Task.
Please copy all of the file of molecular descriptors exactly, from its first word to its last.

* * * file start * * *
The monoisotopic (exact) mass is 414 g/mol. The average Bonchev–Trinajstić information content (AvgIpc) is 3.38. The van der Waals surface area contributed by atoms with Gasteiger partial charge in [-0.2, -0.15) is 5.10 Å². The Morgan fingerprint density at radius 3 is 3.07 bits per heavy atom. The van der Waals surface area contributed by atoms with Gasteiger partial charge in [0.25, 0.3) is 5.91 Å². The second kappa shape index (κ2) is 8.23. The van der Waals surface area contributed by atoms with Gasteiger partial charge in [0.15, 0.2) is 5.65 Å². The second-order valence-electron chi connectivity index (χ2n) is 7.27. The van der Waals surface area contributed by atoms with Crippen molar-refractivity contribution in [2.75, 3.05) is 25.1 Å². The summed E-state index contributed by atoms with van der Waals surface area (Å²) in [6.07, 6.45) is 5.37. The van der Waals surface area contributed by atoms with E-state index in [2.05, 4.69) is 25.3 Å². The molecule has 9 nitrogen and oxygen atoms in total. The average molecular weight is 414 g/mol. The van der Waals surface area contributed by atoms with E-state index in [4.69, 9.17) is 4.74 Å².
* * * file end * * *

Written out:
The monoisotopic (exact) mass is 414 g/mol. The average Bonchev–Trinajstić information content (AvgIpc) is 3.38. The van der Waals surface area contributed by atoms with Gasteiger partial charge in [-0.2, -0.15) is 5.10 Å². The Morgan fingerprint density at radius 3 is 3.07 bits per heavy atom. The van der Waals surface area contributed by atoms with Gasteiger partial charge in [0.25, 0.3) is 5.91 Å². The second kappa shape index (κ2) is 8.23. The van der Waals surface area contributed by atoms with Gasteiger partial charge in [0.15, 0.2) is 5.65 Å². The second-order valence-electron chi connectivity index (χ2n) is 7.27. The van der Waals surface area contributed by atoms with Crippen molar-refractivity contribution in [2.75, 3.05) is 25.1 Å². The summed E-state index contributed by atoms with van der Waals surface area (Å²) in [6.07, 6.45) is 5.37. The van der Waals surface area contributed by atoms with E-state index in [2.05, 4.69) is 25.3 Å². The molecule has 9 nitrogen and oxygen atoms in total. The average molecular weight is 414 g/mol. The van der Waals surface area contributed by atoms with E-state index in [4.69, 9.17) is 4.74 Å².